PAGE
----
True Stores (1986) is one of the quirkiest and most original movies of the 1980s. That is not altogether surprising, since the Talking Heads were perhaps the most authentic and original rock band since Velvet Underground. Their concert film Stop Making Sense (1984, dir. Jonathan Demme) is justifiably considered to be the most perfectly filmed musical performance to date. That film, like the Talking Heads themselves, was birthed from the New York New Wave underground scene, with true-blue eccentric David Byrne as the front man, driving force, and genius of the group. The remaining members of the band supplied a down-to-earth quality which prevented Byrne from totally succumbing to art-school loftiness. Further proof lies in the Heads’ True Stories (1986), and more pointedly in the fact that post-Heads Byrne, while still compelling and clever, has been decidedly uneven in his work, and unable to retain that sorely missed folksiness he had with the band.
Byrne writes, directs, narrates and stars in True Stories and it is his congenial presence which edifies all the quaint idiosyncrasies inherent in American mythology. Byrne sheds his oversized dinner suit for a black cowboy hat, hops in a red convertible, and escorts us to the fictional Virgil, Texas just in time to celebrate its 150th anniversary. Not surprisingly, what follows is hardly a linear narrative. Rather, it is an anecdotal slice of postmodern myth informed by banality, fashion, and consumerism with Byrne as our gnostic Thorton Wilder guide. Although Heaven is a place where nothing ever happens, True Stores never descends into all-too-easy cynicism. For the free spirited, Virgil is as easy to take as chocolate covered Talking Heads. Some, including the late Roger Ebert, claimed True Stories is not a musical. I disagree. Like any good musical, this film makes no claim towards pretentious realism. In Busby Berkeley’s musicals, the directors always attempted to mask the eccentricities of the characters, and the choreographer. Byrne’s approach is to romance his characters, with the Talking Heads lip-synching to Byrne’s nine songs via good-humored abandon. The result is a refreshingly original choreography that gives the film its whimsical quality. The studio didn’t know quite what to do with True Stories and, predictably, nothing like it has been attempted since, making it a standalone effort with a texture solely of its time and place.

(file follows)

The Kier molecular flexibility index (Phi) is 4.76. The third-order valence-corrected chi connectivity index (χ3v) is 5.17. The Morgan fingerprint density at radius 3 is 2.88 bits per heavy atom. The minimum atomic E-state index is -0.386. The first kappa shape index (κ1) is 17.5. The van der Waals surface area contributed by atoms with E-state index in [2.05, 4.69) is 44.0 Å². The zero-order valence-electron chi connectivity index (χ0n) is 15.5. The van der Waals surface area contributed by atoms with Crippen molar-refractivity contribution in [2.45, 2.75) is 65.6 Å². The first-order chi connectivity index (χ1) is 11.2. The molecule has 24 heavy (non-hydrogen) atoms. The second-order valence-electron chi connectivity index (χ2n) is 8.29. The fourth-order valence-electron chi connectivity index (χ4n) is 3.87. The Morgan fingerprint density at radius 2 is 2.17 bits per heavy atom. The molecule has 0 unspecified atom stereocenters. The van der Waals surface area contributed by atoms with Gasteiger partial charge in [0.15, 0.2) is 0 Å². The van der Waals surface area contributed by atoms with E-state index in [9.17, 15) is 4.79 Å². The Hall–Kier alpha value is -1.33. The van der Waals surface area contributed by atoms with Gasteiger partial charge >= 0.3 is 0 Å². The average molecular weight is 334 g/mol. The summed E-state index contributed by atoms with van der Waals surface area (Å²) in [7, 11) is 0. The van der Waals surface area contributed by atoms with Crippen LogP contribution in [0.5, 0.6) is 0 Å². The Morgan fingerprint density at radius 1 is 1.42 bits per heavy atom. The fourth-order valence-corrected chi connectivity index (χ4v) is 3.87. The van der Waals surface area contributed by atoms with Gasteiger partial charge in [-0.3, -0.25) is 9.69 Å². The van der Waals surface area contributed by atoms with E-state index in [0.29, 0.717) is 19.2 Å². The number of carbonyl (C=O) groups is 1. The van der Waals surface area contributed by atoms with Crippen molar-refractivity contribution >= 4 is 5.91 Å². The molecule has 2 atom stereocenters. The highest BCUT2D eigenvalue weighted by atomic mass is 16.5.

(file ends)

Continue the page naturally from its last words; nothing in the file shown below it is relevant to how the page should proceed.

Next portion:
A young, awkward, and infectiously charming John Goodman plays a bachelor whose life goal is to get married. The “Wife Wanted” neon sign in his yard never seems out of place in Virgil. A preacher (John Ingle) begins his sermon with a discourse on Elvis, and you do know that those newfangled barcodes are going to be used by the antichrist? I recall very similar sermons from my own childhood in the 70s.True Stories astutely captures those beautiful, real moments of unintentional, inspired surrealism.
Among Virgil’s inhabitants are: a married couple who haven’t spoken in 15 years (Spalding Grey and Annie McEnroe, who are quite happy with the arrangement), the laziest woman in the world (Swoosie Kurtz), a pathological liar (the delightful Jo Harvey Allen) who claims Rambo was one of her sexual conquests, and R&B musician Roebuck “Pops” Staples and Mexican punk singer Tito Larriva (both of whom prove that Byrne and company are not Virgil’s only musical inhabitants).
There’s no evading the ghostliness that palls over True Stories, but it is as perfectly natural, edifying, and American an idea as Norman Rockwell providing illustrations for the National Enquirer.